Widgets: Column

A Column is a widget used to display child widgets in a vertical manner. When children are placed within the Column then the widget will not allow scroll features to view all children — it will simply display the children that are visible within view.

For example, if we wished to display three text widgets within a column we can create a Column widget like below:

new Column(
    children: <Widget>[
new Text('The first line of text'),
new Text('The second line of text'),
new Text('The third line of text'),
    ],
)

When using the Column widget we can only use the space that is available to us on the screen, similar to the Row widget. If we wish to display more items on the screen then we can make use of the ListView widget to allow scrolling.

The code above gives us something like the result below. Our text by default is aligned into the center and the Column widget itself only uses the space that it requires for its layout.

We can use the crossAxisAlignment property to align our text in the desired direction, for example, crossAxisAlignment.start would give us the following result:

Whilst crossAxisAlignment.end would do the opposite:


So how does a Column lay out it’s child widgets?

  • To begin the process, the Column lays out each of it’s children that aren’t wrapped in an Expanded widget (this means that they have a zero flex factor), it lays these out with no vertical constraints.
  • Next, for children that have a non-zero flex factor, these children are allocated with the remaining vertical space distributed amongst them (according to their flex factor) — however at this point they are not laid out yet.
  • The third step simply involves laying out the child widgets that have non-zero flex factors that were allocated their vertical sizing in step 2. If the widget has the FlexFit property set, then this will affect the layout of the child.
  • The next steps involve the calculation of the Column width and height. By default, the width of the Column is set to the width of the widest child widget. And by default, the height of the Column is set to wrap the vertical height of it’s contents. However, we can make use of the mainAxisSize property to change this behaviour.
new Column(
crossAxisAlignment: CrossAxisAlignment.start,
  mainAxisSize: MainAxisSize.min, 
children: <Widget>[
new Text('The first line of text'),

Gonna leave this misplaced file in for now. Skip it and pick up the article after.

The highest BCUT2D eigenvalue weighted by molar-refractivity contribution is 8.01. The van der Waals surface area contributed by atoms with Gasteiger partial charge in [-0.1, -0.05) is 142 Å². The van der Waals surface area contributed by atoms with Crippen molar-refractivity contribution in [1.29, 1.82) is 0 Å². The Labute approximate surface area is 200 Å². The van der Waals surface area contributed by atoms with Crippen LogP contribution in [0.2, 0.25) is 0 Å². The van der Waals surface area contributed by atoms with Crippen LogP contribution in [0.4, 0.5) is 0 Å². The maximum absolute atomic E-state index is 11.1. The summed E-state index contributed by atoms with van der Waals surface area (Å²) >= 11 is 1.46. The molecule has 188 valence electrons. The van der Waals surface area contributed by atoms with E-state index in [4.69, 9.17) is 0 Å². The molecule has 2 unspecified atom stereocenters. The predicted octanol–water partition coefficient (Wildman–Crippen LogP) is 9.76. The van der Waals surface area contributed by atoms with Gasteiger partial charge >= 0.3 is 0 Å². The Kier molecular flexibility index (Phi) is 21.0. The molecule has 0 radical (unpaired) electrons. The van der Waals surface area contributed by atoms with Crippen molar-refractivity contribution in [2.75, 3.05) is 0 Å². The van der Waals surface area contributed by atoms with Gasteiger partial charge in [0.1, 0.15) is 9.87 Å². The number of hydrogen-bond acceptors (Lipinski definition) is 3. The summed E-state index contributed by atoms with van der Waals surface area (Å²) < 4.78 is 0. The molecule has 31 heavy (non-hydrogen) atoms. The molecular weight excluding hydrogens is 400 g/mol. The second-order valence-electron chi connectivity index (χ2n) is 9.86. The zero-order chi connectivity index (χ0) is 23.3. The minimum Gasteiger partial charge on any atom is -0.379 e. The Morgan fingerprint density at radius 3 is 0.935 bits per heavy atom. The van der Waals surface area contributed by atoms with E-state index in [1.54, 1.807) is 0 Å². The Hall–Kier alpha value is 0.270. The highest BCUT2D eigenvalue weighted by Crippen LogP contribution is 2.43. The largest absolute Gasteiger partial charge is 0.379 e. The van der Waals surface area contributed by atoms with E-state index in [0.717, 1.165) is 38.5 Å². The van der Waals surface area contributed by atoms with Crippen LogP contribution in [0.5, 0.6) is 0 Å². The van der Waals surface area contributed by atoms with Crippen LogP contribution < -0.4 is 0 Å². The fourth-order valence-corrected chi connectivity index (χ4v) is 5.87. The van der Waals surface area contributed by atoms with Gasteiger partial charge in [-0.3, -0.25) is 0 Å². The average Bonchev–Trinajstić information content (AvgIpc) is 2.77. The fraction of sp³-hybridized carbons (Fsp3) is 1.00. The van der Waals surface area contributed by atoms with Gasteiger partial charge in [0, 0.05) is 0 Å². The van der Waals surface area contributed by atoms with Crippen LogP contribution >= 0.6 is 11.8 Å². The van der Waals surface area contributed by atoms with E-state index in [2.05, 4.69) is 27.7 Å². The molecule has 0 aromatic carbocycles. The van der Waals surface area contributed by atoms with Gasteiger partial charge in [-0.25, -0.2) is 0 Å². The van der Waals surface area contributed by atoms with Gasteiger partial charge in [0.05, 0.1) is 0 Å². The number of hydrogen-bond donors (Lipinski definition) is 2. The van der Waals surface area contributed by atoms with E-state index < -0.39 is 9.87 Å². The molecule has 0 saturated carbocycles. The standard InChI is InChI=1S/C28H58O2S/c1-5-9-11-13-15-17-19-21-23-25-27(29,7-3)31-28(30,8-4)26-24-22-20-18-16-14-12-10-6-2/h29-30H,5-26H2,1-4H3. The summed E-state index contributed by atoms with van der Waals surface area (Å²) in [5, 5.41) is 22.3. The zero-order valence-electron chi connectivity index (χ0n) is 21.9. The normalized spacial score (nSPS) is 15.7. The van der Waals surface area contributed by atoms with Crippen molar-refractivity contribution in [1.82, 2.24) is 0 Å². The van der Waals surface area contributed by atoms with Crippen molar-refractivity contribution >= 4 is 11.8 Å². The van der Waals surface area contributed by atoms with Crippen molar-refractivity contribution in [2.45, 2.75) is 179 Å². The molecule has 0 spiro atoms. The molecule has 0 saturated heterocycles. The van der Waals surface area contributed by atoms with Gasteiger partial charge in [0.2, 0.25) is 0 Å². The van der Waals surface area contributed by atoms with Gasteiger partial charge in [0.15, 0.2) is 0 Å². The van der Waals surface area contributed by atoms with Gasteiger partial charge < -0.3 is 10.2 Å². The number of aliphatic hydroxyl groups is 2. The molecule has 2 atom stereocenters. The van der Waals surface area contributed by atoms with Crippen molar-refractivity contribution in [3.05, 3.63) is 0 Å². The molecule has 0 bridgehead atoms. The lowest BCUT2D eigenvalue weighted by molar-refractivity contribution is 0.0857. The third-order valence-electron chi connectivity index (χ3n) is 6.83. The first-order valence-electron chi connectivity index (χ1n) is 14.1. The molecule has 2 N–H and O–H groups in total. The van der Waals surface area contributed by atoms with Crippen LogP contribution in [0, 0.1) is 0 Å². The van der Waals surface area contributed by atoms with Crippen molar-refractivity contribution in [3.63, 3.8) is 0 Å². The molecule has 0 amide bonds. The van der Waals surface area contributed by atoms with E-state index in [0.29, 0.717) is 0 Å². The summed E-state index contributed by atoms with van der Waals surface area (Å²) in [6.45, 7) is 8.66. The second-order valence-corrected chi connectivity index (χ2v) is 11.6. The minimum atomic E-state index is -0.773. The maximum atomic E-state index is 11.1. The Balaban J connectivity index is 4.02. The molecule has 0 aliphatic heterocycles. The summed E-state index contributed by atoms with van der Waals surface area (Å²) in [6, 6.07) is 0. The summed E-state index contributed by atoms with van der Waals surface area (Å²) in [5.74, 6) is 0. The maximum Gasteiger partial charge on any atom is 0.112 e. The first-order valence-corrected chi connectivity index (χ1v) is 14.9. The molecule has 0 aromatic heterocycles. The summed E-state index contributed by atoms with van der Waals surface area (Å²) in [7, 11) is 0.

new Text('The second line of text'),
new Text('The third line of text'),
],
)
  • Finally, the position for each child inside of the Column is determined. This is where the crossAxisAlignment and mainAxisAlignment are evaluated to calculate any required space to be allocated for the positioning of the child widgets.

When it comes to the Column, there are a collection of properties which we can assign to the Widget:

  • children — This property consists of a List of Widget instances that are contained within this Column
children: <Widget>[ ... ]
  • textBaseline — The baseline to be used if aligning items according to their baseline
textBaseline: TextBaseline.alphabetic
  • textDirection — The order in which children are to be laid out horizontally
textDirection: TextDirection.ltr
  • verticalDirection — The order in which children are to be laid out vertically
verticalDirection: VerticalDirection.down
  • crossAxisAlignment — The positioning of the child widgets on the cross axis
crossAxisAlignment: CrossAxisAlignment.start
  • mainAxisAlignment — The positioning of the child widgets on the main axis
mainAxisAlignment: MainAxisAlignment.center
  • mainAxisSize— The size that should be allocated to the widget on the main axis
mainAxisSize: MainAxisSize.min

More properties are visible on the full documentation: https://docs.flutter.io/flutter/widgets/Column-class.html


Enjoy the other snippets in this publication! Leave a comment below or tweet me if with any questions / suggestions!

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